Cabo Verde hosts UN Meeting on Localising SAMOA Pathway in Small Island Developing States
PRAIA, 25 July 2019 – Government representatives from small islands and the United Nations are meeting in Cabo Verde over the next two days to strengthen coordination of efforts to localize the SAMOA Pathway* and the 2030 Agenda for Sustainable Development in small island developing States (SIDS).
The government representatives are members of the SIDS National Focal Points network, an initiative by the United Nations Office of the High Representative for the Least Developed Countries, Landlocked Developing Countries and Small Island Developing States (UN-OHRLLS) to improve coordination between the United Nations and island governments in the implementation of the SAMOA Pathway, the dedicated programme of action for SIDS as well as the 2030 Agenda for Sustainable Development.
Speaking at the opening of the meeting, H.E. Paulo Veiga, State Secretary for Maritime Economy of Cabo Verde said “The Focal Points meeting has the advantage of bringing in close contact and collaboration the experts and institutions responsible for the implementation of SAMOA Pathway, enabling, on the one hand, to increase coherence in the handling of SIDS issues in United Nations processes, and on the other, providing an important link between global and national levels, while facilitating coordination, information sharing, lessons learned and planning activities related to the implementation of SAMOA Pathway and the SDGs.”
“This meeting is highly significant as it helps to chart the future direction of the national focal points initiative in order to better support island governments in implementing internationally agreed goals and programmes of action,” said Ms. Fekitamoeloa Katoa ‘Utoikamanu, High Representative for the Least Developed Countries, Landlocked Developing Countries and Small Island Developing States. She added, “I am certain that the outcomes will add great value to our collective efforts in supporting the sustainable development aspirations of Small Island Developing States especially as we set our sights on the upcoming high-level Midterm Review of the SAMOA Pathway in September.”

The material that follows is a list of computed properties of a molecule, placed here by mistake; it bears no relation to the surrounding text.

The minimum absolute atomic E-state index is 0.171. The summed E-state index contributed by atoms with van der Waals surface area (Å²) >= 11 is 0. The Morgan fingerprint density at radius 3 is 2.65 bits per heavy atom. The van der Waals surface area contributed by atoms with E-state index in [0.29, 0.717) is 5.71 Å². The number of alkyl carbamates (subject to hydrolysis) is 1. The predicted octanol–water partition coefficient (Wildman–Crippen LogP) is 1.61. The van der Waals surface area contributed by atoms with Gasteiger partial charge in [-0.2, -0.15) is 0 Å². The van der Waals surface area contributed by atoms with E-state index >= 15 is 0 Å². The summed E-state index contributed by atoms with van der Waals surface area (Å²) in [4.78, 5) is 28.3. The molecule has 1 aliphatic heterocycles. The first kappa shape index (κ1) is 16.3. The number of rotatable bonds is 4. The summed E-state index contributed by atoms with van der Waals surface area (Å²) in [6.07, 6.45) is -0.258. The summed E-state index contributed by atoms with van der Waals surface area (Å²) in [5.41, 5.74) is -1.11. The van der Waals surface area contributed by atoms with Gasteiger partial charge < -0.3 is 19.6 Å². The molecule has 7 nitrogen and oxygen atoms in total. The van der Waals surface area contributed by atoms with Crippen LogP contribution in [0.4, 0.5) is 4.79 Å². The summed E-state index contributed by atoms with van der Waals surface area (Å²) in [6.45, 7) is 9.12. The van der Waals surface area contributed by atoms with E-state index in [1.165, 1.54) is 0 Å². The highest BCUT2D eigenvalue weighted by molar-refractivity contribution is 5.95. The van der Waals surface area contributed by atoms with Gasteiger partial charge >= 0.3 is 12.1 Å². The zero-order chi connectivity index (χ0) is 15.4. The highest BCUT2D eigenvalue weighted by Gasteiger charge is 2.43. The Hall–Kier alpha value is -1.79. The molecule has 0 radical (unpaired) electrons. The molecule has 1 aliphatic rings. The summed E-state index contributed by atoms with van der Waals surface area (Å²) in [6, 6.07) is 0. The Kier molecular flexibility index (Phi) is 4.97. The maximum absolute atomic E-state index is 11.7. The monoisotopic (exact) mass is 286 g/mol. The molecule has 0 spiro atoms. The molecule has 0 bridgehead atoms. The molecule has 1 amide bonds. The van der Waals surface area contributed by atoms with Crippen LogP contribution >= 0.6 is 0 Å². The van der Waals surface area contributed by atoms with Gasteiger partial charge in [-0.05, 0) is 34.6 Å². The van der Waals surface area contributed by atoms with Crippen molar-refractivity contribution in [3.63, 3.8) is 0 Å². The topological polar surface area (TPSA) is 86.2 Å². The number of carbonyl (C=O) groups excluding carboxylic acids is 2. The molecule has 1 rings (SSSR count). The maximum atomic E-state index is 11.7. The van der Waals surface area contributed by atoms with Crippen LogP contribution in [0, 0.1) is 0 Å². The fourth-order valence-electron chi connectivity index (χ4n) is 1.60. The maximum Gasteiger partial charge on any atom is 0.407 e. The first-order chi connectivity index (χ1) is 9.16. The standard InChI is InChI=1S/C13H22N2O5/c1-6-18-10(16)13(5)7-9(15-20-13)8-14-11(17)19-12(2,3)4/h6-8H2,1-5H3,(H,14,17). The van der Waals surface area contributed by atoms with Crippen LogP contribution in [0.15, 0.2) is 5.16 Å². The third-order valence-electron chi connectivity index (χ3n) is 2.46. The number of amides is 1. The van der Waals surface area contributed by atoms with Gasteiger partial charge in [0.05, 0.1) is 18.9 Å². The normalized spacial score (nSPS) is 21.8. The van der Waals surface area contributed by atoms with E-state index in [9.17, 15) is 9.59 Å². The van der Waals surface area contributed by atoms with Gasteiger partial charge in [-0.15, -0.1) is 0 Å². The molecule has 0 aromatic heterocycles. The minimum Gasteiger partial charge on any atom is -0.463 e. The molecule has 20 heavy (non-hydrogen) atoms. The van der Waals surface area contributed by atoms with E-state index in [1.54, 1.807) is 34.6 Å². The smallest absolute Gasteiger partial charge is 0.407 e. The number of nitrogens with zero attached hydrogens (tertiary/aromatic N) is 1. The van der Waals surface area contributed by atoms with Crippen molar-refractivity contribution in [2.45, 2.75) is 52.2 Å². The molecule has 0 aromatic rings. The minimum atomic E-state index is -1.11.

The meeting will formally adopt Terms of Reference on the functions and activities of the focal points network. Given critical statistical capacity constraints in SIDS, the meeting will also discuss the preparations of a toolkit to harmonize monitoring and reporting on the implementation of the SAMOA Pathway and 2030 Agenda on the ground.
Participants are also expected to discuss achievements, challenges and gaps in the first five years of implementing the SAMOA Pathway as well as addressing linkages between the implementation of the SAMOA Pathway and the wider 2030 Agenda for Sustainable Development and Sustainable Development Goals.
“The SAMOA Pathway lacks a formal mechanism for monitoring and review, said Ms. Lois Young, Permanent Representative of Belize to the United Nations and Chair of the Alliance of Small Island States (AOSIS). She added “this gap has contributed to the lack of data to identify progress and gaps in implementation. And during our preparations for the Mid-Term Review this emerged as a common issue across all action areas of the SAMOA Pathway. We hope to explore practical ways in which we can utilize the overlaps between the SAMOA Pathway and the 2030 Agenda to enhance and streamline monitoring across both, without creating additional reporting burdens.”
The Midterm Review of the SAMOA Pathway will take place on 27 September, 2019 to review all major commitments of the last five years through a SIDS lens – from the 2030 Agenda for Sustainable Development and the Sustainable Development Goals, to the Sendai Framework for Disaster Risk Reduction, the Paris Climate Change Agreement, the New Urban Agenda, and the outcomes of the 2017 Ocean Conference – and how living up to these commitments will help accelerate the implementation of the SAMOA Pathway.